Thanks. Yes, interlaced captured as interlaced. Viewing with Windows Media Player. All the AVI files, original and exported, are bottom field first, and the MPEG file is top field first. On the timeline, the original file identifies as 4:3 NTSC at 29.97 FPS, as does the exported file if I pull it into the editor. And when previewed on the timeline, the exported file looks okay. I tried exporting that file to an MPEG file, and that MPEG shows the same problems as the exported AVI, which are not apparent on the MPEG export from the edited capture file. As noted previously, an AVI export of the project from Studio 22 looks just like the export from Studio 24. It's all very puzzling. I wonder if there's a subtle bug in Studio's AVI export code, which Pinnacle may not have looked at in a long time, given that probably not many people are doing such exports anymore. One would think there could not be any export simpler than going from DV AVI to DV AVI, however. Or maybe there's just something weird about that particular import that isn't showing up in MediaInfo. It's not a problem I've noticed before, despite having done many such exports.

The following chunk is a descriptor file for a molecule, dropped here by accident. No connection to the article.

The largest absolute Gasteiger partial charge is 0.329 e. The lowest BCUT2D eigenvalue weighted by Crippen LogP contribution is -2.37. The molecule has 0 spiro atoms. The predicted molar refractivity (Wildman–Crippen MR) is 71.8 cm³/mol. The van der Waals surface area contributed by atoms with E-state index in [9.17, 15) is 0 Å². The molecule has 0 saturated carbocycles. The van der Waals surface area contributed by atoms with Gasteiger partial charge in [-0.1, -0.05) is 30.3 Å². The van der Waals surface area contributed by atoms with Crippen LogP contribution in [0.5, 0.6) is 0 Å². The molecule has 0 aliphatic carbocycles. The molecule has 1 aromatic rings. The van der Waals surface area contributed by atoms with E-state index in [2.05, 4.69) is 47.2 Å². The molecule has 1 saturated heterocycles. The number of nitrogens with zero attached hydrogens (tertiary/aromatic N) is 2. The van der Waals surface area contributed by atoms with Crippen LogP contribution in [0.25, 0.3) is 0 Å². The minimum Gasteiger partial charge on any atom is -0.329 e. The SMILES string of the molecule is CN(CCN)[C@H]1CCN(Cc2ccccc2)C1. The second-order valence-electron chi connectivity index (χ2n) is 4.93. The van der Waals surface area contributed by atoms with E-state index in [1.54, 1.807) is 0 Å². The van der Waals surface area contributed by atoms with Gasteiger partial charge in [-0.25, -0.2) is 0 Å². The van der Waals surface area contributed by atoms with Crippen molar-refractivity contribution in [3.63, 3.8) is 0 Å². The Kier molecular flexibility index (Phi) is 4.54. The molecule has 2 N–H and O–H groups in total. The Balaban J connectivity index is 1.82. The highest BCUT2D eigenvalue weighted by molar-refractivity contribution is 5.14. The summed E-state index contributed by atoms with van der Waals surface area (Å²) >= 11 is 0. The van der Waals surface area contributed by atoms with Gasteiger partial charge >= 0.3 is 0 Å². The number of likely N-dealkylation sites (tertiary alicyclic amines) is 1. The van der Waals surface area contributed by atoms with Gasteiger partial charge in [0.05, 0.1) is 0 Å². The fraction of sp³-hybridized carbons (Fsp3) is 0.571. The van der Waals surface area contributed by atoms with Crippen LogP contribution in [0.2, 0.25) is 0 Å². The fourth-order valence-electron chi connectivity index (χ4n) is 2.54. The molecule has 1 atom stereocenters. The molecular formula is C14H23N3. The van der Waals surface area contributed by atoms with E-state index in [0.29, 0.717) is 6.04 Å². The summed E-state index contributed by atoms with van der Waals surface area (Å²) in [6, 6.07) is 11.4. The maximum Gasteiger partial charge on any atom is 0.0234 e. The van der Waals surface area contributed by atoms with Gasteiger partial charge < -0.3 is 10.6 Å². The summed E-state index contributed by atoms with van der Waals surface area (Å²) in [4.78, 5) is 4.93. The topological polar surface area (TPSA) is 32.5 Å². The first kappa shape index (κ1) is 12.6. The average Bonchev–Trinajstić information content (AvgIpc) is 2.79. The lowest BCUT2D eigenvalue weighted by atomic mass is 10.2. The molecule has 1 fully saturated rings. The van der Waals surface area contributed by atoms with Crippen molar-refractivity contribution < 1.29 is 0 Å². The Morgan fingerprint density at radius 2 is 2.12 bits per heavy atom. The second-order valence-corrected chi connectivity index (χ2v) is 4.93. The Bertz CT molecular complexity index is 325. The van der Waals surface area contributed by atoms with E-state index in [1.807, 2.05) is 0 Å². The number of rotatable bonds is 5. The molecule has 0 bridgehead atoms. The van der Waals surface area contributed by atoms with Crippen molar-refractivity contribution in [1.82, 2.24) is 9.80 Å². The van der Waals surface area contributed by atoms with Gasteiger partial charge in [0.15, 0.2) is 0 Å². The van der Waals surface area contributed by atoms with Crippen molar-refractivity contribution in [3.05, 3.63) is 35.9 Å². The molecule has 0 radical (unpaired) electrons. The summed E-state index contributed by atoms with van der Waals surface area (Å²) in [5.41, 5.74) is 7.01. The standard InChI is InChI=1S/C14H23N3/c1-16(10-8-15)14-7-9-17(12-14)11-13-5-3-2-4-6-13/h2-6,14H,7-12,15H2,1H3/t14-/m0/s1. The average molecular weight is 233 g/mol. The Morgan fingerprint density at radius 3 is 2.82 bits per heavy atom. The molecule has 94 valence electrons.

•  04-05-2021, 9:16 813252 in reply to 813237

    Re: AVI export problem

    I don't have any NTSC material here, but I don't see any flicker issue with captured PAL DV AVI files, or with DV AVI exports from Studio (with DV AVI, MPEG-2 or H.264 source material).